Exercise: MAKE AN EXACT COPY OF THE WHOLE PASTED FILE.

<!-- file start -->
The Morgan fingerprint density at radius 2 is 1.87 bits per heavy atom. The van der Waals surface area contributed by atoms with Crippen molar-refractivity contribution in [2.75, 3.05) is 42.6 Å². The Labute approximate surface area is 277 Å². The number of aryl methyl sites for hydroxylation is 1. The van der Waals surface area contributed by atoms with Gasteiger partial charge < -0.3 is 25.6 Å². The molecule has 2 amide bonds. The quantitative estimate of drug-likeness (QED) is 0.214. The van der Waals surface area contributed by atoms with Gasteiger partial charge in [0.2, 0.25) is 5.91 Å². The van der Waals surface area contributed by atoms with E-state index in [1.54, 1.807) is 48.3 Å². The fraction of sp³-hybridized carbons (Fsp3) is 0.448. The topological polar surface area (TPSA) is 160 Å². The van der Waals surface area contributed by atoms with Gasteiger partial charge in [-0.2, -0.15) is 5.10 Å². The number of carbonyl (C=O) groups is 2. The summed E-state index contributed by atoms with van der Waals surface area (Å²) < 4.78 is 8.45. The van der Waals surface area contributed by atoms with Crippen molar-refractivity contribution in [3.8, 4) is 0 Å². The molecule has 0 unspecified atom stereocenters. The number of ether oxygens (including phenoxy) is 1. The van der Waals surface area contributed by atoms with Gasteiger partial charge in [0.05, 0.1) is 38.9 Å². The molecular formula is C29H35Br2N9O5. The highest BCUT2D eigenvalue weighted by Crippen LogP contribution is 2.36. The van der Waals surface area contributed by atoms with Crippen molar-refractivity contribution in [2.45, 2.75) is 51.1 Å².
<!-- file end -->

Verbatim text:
The Morgan fingerprint density at radius 2 is 1.87 bits per heavy atom. The van der Waals surface area contributed by atoms with Crippen molar-refractivity contribution in [2.75, 3.05) is 42.6 Å². The Labute approximate surface area is 277 Å². The number of aryl methyl sites for hydroxylation is 1. The van der Waals surface area contributed by atoms with Gasteiger partial charge < -0.3 is 25.6 Å². The molecule has 2 amide bonds. The quantitative estimate of drug-likeness (QED) is 0.214. The van der Waals surface area contributed by atoms with Gasteiger partial charge in [0.2, 0.25) is 5.91 Å². The van der Waals surface area contributed by atoms with E-state index in [1.54, 1.807) is 48.3 Å². The fraction of sp³-hybridized carbons (Fsp3) is 0.448. The topological polar surface area (TPSA) is 160 Å². The van der Waals surface area contributed by atoms with Gasteiger partial charge in [-0.2, -0.15) is 5.10 Å². The number of carbonyl (C=O) groups is 2. The summed E-state index contributed by atoms with van der Waals surface area (Å²) < 4.78 is 8.45. The van der Waals surface area contributed by atoms with Crippen molar-refractivity contribution in [3.8, 4) is 0 Å². The molecule has 0 unspecified atom stereocenters. The number of ether oxygens (including phenoxy) is 1. The van der Waals surface area contributed by atoms with Gasteiger partial charge in [0.05, 0.1) is 38.9 Å². The molecular formula is C29H35Br2N9O5. The highest BCUT2D eigenvalue weighted by Crippen LogP contribution is 2.36. The van der Waals surface area contributed by atoms with Crippen molar-refractivity contribution in [2.45, 2.75) is 51.1 Å².